PRAGUE, JULY 11 -- Speaking openly about life in Albania for the first time in their lives, the first 51 political refugees to reach safety abroad out of several thousand overflowing foreign embassies in Tirana painted a picture today of modern Albania at odds with its longtime image as the hermit of Europe.
Far from being ignorant of current events, the Albanians here said their countrymen tune in daily to the Voice of America and to Yugoslav and Italian radio broadcasts, in much the way Romanians did before their revolution. "Every day, all of Albania listens to the Voice of America, Italian radio, Yugoslavia, and we talk about it afterward," said Musa Hoxha, who, like many of the refugees, spoke fluent Italian. Some knew English, which they had taught themselves by listening to the radio. "So like this, we know everything that's happening in Europe and the rest of the world."
That knowledge gave them the courage to try to flee the last hard-line Communist country in Europe, said Hoxha, 36, who described himself as a worker and former political prisoner. "All my life I dreamed to live in a democratic country," he said. "Now the new politics of Europe created the possibility also for me to leave."
He said it was news of Czechoslovakia's November revolution and the human-rights stance of President Vaclav Havel that led him and the other 50 refugees here to take refuge in the Czechoslovak Embassy in Tirana, the Albanian capital, an unthinkable option seven months ago. "We knew that Czechoslovakia is now the country of democracy," he said.
Some of the refugees said many Albanians are aware of the plan to reunify the two Germanys with Soviet consent. That knowledge, they said, may have encouraged 2,000 Albanians to head for the West German Embassy in Tirana when police broke up an anti-government demonstration June 28.
The refugees said Albania could be on the brink of tumultuous but unscripted change. They lamented the lack of any organized political opposition but said simple demographics and the faltering Communist economy may be propelling Albania in the direction taken last year by other formerly Communist nations in Eastern Europe. Albania has the highest birthrate in Europe and the youngest population, with a median age of 26. The refugees here are mostly young men, shoemakers, plumbers, mechanics and laborers.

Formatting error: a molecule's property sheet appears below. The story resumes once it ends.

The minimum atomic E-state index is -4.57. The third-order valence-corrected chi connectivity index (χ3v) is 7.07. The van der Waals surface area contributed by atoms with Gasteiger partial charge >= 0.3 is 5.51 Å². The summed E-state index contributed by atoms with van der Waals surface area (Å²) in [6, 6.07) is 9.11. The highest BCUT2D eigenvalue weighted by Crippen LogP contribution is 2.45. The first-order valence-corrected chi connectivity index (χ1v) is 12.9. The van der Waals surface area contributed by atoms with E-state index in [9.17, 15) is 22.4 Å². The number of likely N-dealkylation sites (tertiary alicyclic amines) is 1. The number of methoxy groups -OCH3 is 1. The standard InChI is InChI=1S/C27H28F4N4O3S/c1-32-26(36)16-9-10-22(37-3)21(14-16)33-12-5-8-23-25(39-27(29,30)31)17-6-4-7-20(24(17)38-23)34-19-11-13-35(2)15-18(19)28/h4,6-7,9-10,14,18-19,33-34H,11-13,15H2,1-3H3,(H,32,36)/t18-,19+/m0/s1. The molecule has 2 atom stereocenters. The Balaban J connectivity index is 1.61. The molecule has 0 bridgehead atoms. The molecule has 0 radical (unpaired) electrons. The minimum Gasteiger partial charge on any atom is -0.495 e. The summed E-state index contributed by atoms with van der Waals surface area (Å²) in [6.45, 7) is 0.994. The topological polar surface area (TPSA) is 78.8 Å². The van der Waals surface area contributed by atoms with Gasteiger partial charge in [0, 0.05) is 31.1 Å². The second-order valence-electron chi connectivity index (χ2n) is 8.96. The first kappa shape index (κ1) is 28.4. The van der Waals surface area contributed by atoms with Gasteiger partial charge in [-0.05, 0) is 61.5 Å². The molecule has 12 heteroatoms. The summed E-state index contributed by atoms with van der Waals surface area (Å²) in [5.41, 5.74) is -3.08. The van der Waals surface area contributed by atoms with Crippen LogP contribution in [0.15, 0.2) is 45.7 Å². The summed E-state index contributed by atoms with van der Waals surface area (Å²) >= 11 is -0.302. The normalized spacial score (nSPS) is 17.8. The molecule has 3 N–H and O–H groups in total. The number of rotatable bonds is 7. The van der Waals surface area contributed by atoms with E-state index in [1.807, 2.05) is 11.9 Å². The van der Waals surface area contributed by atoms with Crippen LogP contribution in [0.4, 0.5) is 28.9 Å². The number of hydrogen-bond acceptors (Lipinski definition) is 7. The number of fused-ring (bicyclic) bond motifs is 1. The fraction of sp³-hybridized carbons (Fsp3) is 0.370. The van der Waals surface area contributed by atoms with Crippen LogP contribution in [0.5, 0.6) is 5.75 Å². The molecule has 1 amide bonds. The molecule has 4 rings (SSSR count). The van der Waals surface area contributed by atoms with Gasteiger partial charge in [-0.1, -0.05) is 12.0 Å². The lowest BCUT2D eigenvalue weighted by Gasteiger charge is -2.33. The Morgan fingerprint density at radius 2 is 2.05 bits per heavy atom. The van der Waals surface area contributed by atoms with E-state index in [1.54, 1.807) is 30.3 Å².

"It's very difficult to find work -- for intellectuals, also for regular workers without qualifications," Hoxha said. There are few new jobs in the country's flagging industrial sector. More than half the work force is thought to be farm laborers; the average annual income is about $200.
Work is especially hard to find if one has fallen afoul of the secret police, the Sigurimi. Hoxha said his prospects came to a halt in the mid-1970s when he was sentenced to seven years in prison. He said his crime was to tell a group of people he considered friends that Albania's late dictator and Communist Party founder, Enver Hoxha, was "worse than Stalin." Musa Hoxha said he was a distant and poor relation of the former leader, who died in 1985.
During the June 28 demonstration, refugees said, young people held up two fingers in a sign of support for freedom and multi-party democracy. But not all of the refugees who fled to foreign embassies that day may have intended to seek permanent asylum.
Luan Likaj, the self-described leader of the group, said he had been out on the street when the demonstration started and police resorted to violence to break it up.
"It was dark. I heard shouts and shots. . . . I saw the police intervene, and so I went to the embassy.
"I didn't have a big desire to go out of the country until that time. I wanted to live and work in my country and be near my parents, wife and children."
The more than 3,000 refugees still crowded into foreign embassies in Tirana will be on their way out of Albania possibly as soon as Thursday. The Italian Foreign Ministry announced today that three ferry boats, two chartered by Italy and one by France, will leave for Albania Thursday and transport the refugees to the Italian port of Brindisi. The refugees from the overcrowded West Germany Embassy will be first to go, the Italians said.
But some of the Albanians may have more trouble finding permanent homes than they had scaling embassy walls. Diplomats are said to be worried that too lenient treatment of this group of refugees could encourage a second wave.
West German Foreign Minister Hans-Dietrich Genscher has said West Germany would accept all the Albanians who sought refuge in its embassy. But European Community diplomats have reportedly said they might want to distinguish between those Albanians seeking asylum for political reasons and those who have emigrated seeking better economic opportunity.
The latter group typically finds it harder to gain entry to Western countries. Many of the refugees are thought to be unskilled laborers, and the U.S. State Department has said it would process refugee requests from Albanians through normal bureaucratic channels, often a lengthy procedure. But none of this may discourage others from trying.
"I think there will be many more Albanians who will go out, because people have endured 40 and 50 years of life under the eye of soldiers and police. If it's not possible to leave the official way, then people will try to leave illegally," said Albert Turhani, 31, a plumber who taught himself English and said he wanted to study poetry in the United States.
In Tirana, the Albanian government, seemingly taking no chances, has the embassies under heavy guard.
Here in Prague, meanwhile, halfway between home and places they can only imagine, the Albanians sit on their cots in the rundown Motorlet Company workers' dormitory and dream.
"In Albania, I lacked all the things an American would miss in prison," Turhani said. "America is a place where I can be a human being."